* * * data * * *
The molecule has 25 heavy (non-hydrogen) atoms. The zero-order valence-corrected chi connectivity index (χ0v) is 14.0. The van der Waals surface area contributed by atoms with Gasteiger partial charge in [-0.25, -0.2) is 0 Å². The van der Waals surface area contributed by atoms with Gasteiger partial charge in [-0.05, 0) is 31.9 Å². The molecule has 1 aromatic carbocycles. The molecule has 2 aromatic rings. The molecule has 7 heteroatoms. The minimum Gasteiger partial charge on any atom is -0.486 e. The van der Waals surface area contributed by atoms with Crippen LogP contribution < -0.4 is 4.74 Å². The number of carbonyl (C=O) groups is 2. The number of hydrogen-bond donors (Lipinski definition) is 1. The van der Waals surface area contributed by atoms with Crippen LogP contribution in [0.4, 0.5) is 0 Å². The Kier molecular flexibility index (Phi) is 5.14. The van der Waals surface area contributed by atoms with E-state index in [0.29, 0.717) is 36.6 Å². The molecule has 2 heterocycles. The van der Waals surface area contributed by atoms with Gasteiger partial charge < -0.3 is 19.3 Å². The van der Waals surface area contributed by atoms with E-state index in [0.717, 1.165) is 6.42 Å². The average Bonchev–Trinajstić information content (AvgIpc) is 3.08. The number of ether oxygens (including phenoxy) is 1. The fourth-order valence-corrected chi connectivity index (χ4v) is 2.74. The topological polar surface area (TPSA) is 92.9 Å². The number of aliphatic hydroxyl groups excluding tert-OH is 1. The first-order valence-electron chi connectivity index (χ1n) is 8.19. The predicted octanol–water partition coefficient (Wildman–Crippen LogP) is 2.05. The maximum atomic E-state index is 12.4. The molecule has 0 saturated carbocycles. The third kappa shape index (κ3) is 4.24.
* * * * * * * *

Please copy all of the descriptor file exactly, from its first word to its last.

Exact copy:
The molecule has 25 heavy (non-hydrogen) atoms. The zero-order valence-corrected chi connectivity index (χ0v) is 14.0. The van der Waals surface area contributed by atoms with Gasteiger partial charge in [-0.25, -0.2) is 0 Å². The van der Waals surface area contributed by atoms with Gasteiger partial charge in [-0.05, 0) is 31.9 Å². The molecule has 1 aromatic carbocycles. The molecule has 2 aromatic rings. The molecule has 7 heteroatoms. The minimum Gasteiger partial charge on any atom is -0.486 e. The van der Waals surface area contributed by atoms with Crippen LogP contribution < -0.4 is 4.74 Å². The number of carbonyl (C=O) groups is 2. The number of hydrogen-bond donors (Lipinski definition) is 1. The van der Waals surface area contributed by atoms with Crippen LogP contribution in [0.4, 0.5) is 0 Å². The Kier molecular flexibility index (Phi) is 5.14. The van der Waals surface area contributed by atoms with E-state index in [0.29, 0.717) is 36.6 Å². The molecule has 2 heterocycles. The van der Waals surface area contributed by atoms with Gasteiger partial charge < -0.3 is 19.3 Å². The van der Waals surface area contributed by atoms with E-state index in [0.717, 1.165) is 6.42 Å². The average Bonchev–Trinajstić information content (AvgIpc) is 3.08. The number of ether oxygens (including phenoxy) is 1. The fourth-order valence-corrected chi connectivity index (χ4v) is 2.74. The topological polar surface area (TPSA) is 92.9 Å². The number of aliphatic hydroxyl groups excluding tert-OH is 1. The first-order valence-electron chi connectivity index (χ1n) is 8.19. The predicted octanol–water partition coefficient (Wildman–Crippen LogP) is 2.05. The maximum atomic E-state index is 12.4. The molecule has 0 saturated carbocycles. The third kappa shape index (κ3) is 4.24.